|Platforms:||PC, Mac, PlayStation, PlayStation 3, PS Vita|
|Developer:||System 3 Software|
|Genres:||Strategy / Business Simulator|
Constructor, developed by System 3 and published by Acclaim, has the “look and feel” of a Bullfrog game with its funny, cartoonish, construction-oriented gameplay. There’s a ton of social commentary, poking fun of stereotypes about hippies, tenants, and local government; throw in a generous selection of ominous characters like nasty clowns, ghosts, crooks, psychos, mobsters, and things get pretty crazy. Constructor can also be played on a network, modem, or direct link by up to four human or computer, with three available AI difficulty settings.
The gameplay is similar to tycoon and RTS games – you’ve got units with experience and damage levels, resources (wood, cement, brick, steel), and plenty of construction. The first thing you notice are scurrying people, walking in awkward 90 degree angles. Quickly getting beyond that, you survey the zany atmosphere – it’s fun to watch urban activity. Tenants, for example, might include little Junior picking his nose and someone practicing karate in his yard.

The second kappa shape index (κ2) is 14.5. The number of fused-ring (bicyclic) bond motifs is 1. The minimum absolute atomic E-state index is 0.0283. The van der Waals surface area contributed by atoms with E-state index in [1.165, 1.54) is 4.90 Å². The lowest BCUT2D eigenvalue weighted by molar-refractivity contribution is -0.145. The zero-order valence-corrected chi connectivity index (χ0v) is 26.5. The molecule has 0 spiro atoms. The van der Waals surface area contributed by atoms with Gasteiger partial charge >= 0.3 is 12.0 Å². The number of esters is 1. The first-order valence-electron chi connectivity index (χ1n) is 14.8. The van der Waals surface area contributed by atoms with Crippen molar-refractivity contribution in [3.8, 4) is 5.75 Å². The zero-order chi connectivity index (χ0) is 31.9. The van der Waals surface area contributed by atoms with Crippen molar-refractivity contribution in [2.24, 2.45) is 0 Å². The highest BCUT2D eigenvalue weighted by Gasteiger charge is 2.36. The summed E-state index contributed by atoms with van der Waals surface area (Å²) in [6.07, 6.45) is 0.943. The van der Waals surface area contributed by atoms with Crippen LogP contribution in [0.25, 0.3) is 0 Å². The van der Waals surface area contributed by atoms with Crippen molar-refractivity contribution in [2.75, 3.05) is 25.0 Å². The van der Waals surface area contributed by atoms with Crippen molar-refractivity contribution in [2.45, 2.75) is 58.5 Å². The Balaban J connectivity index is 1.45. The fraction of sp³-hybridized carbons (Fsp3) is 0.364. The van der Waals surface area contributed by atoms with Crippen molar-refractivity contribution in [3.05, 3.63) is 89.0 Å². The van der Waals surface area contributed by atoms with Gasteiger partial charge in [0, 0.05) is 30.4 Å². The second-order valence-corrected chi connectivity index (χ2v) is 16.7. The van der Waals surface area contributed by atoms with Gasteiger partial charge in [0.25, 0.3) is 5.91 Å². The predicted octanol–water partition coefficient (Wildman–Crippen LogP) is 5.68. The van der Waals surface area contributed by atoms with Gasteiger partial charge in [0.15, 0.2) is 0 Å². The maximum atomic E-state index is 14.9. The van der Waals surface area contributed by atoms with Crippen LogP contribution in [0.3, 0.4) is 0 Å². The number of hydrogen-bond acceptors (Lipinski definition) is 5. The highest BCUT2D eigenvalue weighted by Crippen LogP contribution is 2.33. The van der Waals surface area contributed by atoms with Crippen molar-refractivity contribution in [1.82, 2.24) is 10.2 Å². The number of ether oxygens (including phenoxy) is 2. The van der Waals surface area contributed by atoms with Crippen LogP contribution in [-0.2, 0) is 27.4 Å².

The interface is colorful, lively, and quite functional, making it unlikely you’ll need to peck at the keyboard. However, more information could have been placed on the main screen. More than one zoom mode would have been useful – there is a full map view but something in between would have been nice. The game’s graphics are very good, accompanied by quality sound effects.
It’s truly sadistic enjoyment to make your opponent miserable. You can harass, scare, beat, and kill his tenants, steal from them, set their houses of fire, capture buildings, build on his property, and force his people to dance to your hippie music! Don’t dismiss tenants and council members because they can make or break you. The council adds to the game but there should be more variety and randomness in council demands. As it is now, the missions are scripted. Yes, this makes it easier for play-balancing but isn’t too exciting after a while.
You’re not going to learn much from the Quick Start tutorial in the manual but it fulfills its purpose for novice gamers. It’s a tribute to the interface and game design that most gamers can probably muddle through without consulting the manual. Although there could be more screen shots and detail in the manual, it’s surprising to find a few pages of charts at least at the end. But oftentimes there’s just too much going on, making it frustratingly difficult to be on top of everything. Plus the combat options are extremely basic (move and fight) and it’s tough to pull out a dying worker in the middle of melee.
System Requirements: 486/33 MHz, 8 MB RAM, DOS
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